It is thought that upon arrival in Germany Tyndale first went to Wittenberg and met with Luther. After this short tyndale-portrait.jpgperiod of time Tyndale left Wittenberg and went to Hamburg. Tyndale left the safety and fellowship of Wittenberg because Cologne on the Rhine, where Tyndale actually began his printing, was much closer to England. It would be far easier for him to smuggle these Bibles into England from this location. (It is worth noting that William Tyndale had no one to help him in his translation work, nor were there any other English versions of the Bible available for him to reference. In contrast, Luther had all the resources of Wittenberg University, as well as 19 other German translations to work from.)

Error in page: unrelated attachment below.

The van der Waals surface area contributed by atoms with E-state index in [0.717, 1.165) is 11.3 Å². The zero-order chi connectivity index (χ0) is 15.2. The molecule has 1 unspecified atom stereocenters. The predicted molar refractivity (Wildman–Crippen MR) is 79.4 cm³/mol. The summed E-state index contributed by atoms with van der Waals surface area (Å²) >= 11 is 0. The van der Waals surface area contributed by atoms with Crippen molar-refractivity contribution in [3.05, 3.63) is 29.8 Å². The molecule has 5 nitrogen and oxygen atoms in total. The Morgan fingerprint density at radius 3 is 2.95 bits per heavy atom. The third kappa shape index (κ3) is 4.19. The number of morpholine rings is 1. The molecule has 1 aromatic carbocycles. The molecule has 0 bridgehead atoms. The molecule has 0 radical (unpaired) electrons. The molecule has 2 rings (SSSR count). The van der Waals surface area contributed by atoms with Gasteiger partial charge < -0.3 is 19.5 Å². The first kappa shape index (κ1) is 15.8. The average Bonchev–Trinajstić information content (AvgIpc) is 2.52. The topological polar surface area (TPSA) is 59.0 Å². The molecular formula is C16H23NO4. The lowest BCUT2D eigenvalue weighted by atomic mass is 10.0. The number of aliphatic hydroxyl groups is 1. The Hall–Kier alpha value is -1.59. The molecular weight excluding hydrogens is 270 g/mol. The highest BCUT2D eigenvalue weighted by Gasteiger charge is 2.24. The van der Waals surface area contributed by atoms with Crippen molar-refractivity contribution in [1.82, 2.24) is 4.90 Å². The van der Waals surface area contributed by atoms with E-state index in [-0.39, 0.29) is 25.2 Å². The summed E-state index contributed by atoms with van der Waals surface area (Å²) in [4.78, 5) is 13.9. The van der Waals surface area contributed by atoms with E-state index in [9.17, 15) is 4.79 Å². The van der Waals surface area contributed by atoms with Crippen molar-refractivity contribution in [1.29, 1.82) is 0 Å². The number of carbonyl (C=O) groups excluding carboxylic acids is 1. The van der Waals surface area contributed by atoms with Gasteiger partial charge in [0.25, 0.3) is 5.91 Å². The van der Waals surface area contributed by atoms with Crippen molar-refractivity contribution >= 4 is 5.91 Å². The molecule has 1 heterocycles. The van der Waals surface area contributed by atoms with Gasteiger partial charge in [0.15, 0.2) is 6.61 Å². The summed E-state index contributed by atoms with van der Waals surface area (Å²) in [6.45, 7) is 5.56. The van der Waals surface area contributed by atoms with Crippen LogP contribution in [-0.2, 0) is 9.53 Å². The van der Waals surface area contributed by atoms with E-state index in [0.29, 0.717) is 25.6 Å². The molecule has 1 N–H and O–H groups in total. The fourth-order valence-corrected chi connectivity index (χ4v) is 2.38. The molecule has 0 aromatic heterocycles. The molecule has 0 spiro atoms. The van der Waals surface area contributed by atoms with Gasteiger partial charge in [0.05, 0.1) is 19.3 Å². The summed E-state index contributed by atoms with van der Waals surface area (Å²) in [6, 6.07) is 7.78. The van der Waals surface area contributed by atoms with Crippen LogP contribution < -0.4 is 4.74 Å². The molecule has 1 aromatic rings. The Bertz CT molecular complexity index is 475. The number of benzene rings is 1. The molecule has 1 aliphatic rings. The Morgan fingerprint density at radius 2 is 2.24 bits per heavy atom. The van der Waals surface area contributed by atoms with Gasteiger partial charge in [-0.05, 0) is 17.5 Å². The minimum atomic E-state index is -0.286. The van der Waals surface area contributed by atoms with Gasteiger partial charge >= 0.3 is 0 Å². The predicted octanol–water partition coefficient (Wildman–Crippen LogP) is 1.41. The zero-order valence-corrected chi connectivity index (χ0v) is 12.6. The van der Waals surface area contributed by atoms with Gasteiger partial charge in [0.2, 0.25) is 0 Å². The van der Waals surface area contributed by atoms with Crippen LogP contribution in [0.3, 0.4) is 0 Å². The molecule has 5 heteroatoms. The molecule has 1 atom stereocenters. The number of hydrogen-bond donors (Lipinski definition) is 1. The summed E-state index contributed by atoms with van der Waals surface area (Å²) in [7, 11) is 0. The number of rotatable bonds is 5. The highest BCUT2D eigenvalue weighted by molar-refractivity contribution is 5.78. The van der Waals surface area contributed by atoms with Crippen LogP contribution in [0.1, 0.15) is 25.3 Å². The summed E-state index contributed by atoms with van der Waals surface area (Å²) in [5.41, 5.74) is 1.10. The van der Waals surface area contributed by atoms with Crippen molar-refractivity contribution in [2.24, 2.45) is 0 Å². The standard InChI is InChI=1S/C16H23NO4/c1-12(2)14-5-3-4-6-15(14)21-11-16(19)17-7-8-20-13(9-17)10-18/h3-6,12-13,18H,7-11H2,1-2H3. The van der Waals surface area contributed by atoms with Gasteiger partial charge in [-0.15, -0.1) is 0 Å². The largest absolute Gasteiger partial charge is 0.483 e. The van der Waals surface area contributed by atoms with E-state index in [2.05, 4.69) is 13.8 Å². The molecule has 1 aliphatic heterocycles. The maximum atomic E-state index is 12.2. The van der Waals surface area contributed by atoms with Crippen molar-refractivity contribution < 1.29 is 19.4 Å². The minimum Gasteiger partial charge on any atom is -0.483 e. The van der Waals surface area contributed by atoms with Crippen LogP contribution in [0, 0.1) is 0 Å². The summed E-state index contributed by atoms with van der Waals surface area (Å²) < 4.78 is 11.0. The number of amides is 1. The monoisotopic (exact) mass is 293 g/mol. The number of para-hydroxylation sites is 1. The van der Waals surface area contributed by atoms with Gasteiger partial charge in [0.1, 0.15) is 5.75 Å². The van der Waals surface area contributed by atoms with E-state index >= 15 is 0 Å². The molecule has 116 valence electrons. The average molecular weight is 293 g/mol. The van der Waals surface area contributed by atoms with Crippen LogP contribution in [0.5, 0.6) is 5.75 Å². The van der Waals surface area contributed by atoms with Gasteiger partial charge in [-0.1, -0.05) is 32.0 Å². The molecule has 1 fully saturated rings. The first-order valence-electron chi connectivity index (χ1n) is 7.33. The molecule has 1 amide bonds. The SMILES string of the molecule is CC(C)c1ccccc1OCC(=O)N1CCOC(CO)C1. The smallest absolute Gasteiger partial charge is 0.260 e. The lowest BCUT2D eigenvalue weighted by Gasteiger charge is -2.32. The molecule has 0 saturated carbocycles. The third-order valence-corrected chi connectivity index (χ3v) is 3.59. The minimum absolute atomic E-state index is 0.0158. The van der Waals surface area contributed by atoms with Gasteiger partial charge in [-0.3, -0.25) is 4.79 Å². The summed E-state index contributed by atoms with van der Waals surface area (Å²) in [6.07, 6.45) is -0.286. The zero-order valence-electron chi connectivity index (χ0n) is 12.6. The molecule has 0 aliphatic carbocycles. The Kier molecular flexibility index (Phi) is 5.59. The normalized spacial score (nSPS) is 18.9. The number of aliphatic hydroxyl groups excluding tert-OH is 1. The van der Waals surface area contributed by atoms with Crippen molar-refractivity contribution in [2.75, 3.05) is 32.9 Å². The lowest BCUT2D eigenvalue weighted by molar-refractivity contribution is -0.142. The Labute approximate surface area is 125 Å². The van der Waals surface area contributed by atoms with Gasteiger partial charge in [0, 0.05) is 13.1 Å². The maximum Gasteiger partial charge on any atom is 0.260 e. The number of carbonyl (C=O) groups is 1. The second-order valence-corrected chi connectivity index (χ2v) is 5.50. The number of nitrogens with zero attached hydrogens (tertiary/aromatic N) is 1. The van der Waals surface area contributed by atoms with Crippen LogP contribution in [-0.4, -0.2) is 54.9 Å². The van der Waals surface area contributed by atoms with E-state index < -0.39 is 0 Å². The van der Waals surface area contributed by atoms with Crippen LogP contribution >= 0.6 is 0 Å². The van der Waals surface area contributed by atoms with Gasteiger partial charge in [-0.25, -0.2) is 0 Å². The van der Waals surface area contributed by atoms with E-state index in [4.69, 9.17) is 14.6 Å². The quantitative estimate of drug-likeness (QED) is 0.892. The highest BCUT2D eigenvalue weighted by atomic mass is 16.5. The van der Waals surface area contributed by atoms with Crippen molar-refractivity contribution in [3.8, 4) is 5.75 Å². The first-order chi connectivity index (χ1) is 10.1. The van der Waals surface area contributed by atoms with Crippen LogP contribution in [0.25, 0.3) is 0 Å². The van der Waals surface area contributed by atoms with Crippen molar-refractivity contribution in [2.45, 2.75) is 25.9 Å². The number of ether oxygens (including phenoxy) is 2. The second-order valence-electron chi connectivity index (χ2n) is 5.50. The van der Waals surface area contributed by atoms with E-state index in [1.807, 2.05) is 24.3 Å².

Tyndale had to move his work again when he was almost captured in Cologne. John Cochlaeus, who has a bitter opponent of the Reformation, had heard rumors that learned Englishmen were lurking in the city, and that they were printing the NT in English. Upon hearing this Cochlaeus received permission from the local government and began searching for Tyndale. Word got out and Tyndale immediately slipped out of town by night literally with armfuls of printed sheets, and went to Worms. In 1526 Tyndale completed his translation work from Worms, and copies began trickling into England and Scotland. There were two significant events that helped Tyndale get his translation to the people. First, there had been a horrible harvest the year before in England. This meant that the English were depending greatly upon imports from other countries. What the English authorities would soon learn is that bibles were being smuggled in with these imports. The Second significant event that helped Tyndale in his work came after the English and Church authorities realized that bibles were coming into the country. They did not know how to stop this, so they kept buying up the bibles. Their goal was to prevent the people from getting them, however what they did instead was fund Tyndale to continue printing.